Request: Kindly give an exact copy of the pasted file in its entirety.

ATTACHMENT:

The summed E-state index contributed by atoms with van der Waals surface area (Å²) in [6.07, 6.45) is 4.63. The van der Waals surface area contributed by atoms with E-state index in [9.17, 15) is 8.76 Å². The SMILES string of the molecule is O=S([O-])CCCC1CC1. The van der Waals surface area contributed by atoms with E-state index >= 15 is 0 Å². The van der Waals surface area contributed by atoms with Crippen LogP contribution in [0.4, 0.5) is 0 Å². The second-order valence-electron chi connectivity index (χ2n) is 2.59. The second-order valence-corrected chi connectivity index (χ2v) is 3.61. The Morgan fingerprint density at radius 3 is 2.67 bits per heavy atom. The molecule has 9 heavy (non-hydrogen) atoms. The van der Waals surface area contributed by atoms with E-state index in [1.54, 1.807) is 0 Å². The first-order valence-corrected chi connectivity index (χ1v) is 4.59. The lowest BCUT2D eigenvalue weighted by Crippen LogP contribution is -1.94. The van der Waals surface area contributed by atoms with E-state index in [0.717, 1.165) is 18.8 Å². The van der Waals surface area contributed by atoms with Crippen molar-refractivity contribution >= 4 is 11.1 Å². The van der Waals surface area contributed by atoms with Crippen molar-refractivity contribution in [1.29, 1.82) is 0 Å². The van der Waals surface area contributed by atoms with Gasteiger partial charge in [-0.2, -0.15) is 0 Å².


The summed E-state index contributed by atoms with van der Waals surface area (Å²) in [6.07, 6.45) is 4.63. The van der Waals surface area contributed by atoms with E-state index in [9.17, 15) is 8.76 Å². The SMILES string of the molecule is O=S([O-])CCCC1CC1. The van der Waals surface area contributed by atoms with E-state index >= 15 is 0 Å². The van der Waals surface area contributed by atoms with Crippen LogP contribution in [0.4, 0.5) is 0 Å². The second-order valence-electron chi connectivity index (χ2n) is 2.59. The second-order valence-corrected chi connectivity index (χ2v) is 3.61. The Morgan fingerprint density at radius 3 is 2.67 bits per heavy atom. The molecule has 9 heavy (non-hydrogen) atoms. The van der Waals surface area contributed by atoms with E-state index in [1.54, 1.807) is 0 Å². The first-order valence-corrected chi connectivity index (χ1v) is 4.59. The lowest BCUT2D eigenvalue weighted by Crippen LogP contribution is -1.94. The van der Waals surface area contributed by atoms with E-state index in [0.717, 1.165) is 18.8 Å². The van der Waals surface area contributed by atoms with Crippen molar-refractivity contribution >= 4 is 11.1 Å². The van der Waals surface area contributed by atoms with Crippen molar-refractivity contribution in [1.29, 1.82) is 0 Å². The van der Waals surface area contributed by atoms with Gasteiger partial charge in [-0.2, -0.15) is 0 Å².